Let’s look at a case study for the application of a cold gas turbo-expander in a gas recovery process. The inlet gas is a mixture of different gases destined for a cryogenic separation/recovery process. In that process, the inlet gas first is cooled to about -50°C in a heat exchanger (cold box); this partially condenses the gas. The resultant gas/liquid mixture then is separated into a liquid stream and a gas stream. The liquid stream from the separator flows through a valve and undergoes a throttling expansion from about 63 Barg to around 22 Barg, which is an isenthalpic (constant enthalpy) process that results in lowering the temperature of the stream from about -50°C to about -80°C as it enters the separation/recovery tower. The gas stream from the separator goes into the turbo-expander where it undergoes an isentropic expansion from around 63 Barg to about 22 Barg that lowers its temperature from about -50°C to about -90°C as it enters the recovery tower to serve as distillation reflux.
Liquid (at about -90 °C) from the top tray of the recovery tower goes through the cold box where it is warmed to about 0°C as it cools the inlet gas; it then returns to the lower section of the recovery tower. Another liquid stream (at about 2°C) from the lower section of the recovery tower goes through the cold box and returns to the recovery tower at about 12°C. In effect, the inlet gas provides the heat required to re-boil the bottom of the recovery tower and the turbo-expander cools the gas flow (removes the heat as useful work) to provide reflux in the top of the tower.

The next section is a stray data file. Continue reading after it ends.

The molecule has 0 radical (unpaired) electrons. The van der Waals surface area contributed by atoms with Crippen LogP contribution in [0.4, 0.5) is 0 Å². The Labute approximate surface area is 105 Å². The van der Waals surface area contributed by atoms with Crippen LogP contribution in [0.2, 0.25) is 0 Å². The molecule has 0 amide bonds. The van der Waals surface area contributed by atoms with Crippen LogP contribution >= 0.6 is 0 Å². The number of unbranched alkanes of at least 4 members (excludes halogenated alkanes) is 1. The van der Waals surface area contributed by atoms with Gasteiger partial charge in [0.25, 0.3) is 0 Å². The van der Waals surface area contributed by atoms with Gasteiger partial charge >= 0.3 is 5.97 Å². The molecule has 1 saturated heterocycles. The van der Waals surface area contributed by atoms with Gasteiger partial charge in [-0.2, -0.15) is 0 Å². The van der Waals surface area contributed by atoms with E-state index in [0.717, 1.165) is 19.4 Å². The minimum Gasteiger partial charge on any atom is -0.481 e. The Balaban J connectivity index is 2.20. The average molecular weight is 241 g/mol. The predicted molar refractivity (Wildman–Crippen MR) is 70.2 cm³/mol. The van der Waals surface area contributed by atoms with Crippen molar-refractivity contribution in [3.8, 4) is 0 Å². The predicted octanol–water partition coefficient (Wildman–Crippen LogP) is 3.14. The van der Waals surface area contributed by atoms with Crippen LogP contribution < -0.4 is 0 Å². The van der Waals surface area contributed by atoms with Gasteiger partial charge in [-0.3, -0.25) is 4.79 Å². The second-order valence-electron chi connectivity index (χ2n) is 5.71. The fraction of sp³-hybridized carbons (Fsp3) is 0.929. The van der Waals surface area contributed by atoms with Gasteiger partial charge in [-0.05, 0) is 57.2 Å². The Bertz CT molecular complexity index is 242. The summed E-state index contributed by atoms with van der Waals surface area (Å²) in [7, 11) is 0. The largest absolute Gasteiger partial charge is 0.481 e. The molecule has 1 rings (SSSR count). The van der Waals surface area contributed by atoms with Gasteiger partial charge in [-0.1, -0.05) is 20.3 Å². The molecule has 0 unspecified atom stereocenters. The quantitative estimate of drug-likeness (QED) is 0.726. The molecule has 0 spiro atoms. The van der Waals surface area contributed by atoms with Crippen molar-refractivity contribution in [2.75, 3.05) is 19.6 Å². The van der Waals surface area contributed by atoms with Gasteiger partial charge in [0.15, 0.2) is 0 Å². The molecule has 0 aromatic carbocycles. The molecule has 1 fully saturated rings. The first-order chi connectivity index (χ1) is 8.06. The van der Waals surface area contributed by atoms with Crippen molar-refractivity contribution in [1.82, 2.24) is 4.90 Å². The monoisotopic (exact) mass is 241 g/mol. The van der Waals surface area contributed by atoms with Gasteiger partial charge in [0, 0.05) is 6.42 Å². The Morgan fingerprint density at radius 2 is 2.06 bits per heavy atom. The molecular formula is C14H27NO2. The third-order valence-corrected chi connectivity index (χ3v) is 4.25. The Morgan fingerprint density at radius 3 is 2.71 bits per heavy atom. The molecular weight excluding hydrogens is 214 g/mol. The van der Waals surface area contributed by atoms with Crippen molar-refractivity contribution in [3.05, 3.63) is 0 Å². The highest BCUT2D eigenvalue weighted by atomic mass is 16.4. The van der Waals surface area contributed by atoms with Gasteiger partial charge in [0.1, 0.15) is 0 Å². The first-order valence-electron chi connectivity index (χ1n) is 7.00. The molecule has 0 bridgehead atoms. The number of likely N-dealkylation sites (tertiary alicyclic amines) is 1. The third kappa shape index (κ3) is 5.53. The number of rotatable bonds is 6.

The overhead gas (at about -90°C) from the recovery tower is a pure gas suitable for the downstream process. This gas passes through the cold box where it is warmed as it cools the inlet gas. It then is compressed in a gas compressor driven by the turbo-expander and further compressed in a second-stage gas compressor powered by an electric motor. The bottom product from the tower also is warmed in the cold box, as it cools the inlet gas, before leaving the system as a marketable byproduct.
AMIN ALMASI is a mechanical consultant based in Sydney, Australia. Email him at email@example.com.